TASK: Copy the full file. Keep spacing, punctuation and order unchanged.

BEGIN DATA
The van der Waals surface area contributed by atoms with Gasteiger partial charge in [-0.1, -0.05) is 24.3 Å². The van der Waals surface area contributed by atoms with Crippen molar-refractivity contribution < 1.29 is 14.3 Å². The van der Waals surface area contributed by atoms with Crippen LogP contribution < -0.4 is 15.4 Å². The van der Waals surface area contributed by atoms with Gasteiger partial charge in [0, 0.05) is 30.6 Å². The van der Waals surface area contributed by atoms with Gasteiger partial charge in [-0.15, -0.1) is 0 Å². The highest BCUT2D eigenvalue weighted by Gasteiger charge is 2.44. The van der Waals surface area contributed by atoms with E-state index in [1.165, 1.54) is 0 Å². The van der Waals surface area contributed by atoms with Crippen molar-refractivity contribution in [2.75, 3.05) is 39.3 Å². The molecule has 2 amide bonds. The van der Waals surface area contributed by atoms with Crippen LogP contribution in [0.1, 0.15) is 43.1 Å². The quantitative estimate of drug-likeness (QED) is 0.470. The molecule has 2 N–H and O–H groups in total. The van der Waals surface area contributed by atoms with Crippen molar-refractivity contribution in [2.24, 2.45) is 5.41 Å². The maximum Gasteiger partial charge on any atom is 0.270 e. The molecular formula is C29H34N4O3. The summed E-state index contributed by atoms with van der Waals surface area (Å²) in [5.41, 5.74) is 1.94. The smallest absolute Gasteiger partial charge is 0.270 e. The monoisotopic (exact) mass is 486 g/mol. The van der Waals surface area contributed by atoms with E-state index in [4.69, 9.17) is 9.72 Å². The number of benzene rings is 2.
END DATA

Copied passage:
The van der Waals surface area contributed by atoms with Gasteiger partial charge in [-0.1, -0.05) is 24.3 Å². The van der Waals surface area contributed by atoms with Crippen molar-refractivity contribution < 1.29 is 14.3 Å². The van der Waals surface area contributed by atoms with Crippen LogP contribution < -0.4 is 15.4 Å². The van der Waals surface area contributed by atoms with Gasteiger partial charge in [0, 0.05) is 30.6 Å². The van der Waals surface area contributed by atoms with Gasteiger partial charge in [-0.15, -0.1) is 0 Å². The highest BCUT2D eigenvalue weighted by Gasteiger charge is 2.44. The van der Waals surface area contributed by atoms with E-state index in [1.165, 1.54) is 0 Å². The van der Waals surface area contributed by atoms with Crippen molar-refractivity contribution in [2.75, 3.05) is 39.3 Å². The molecule has 2 amide bonds. The van der Waals surface area contributed by atoms with Crippen LogP contribution in [0.1, 0.15) is 43.1 Å². The quantitative estimate of drug-likeness (QED) is 0.470. The molecule has 2 N–H and O–H groups in total. The van der Waals surface area contributed by atoms with Crippen molar-refractivity contribution in [2.24, 2.45) is 5.41 Å². The maximum Gasteiger partial charge on any atom is 0.270 e. The molecular formula is C29H34N4O3. The summed E-state index contributed by atoms with van der Waals surface area (Å²) in [5.41, 5.74) is 1.94. The smallest absolute Gasteiger partial charge is 0.270 e. The monoisotopic (exact) mass is 486 g/mol. The van der Waals surface area contributed by atoms with E-state index in [4.69, 9.17) is 9.72 Å². The number of benzene rings is 2.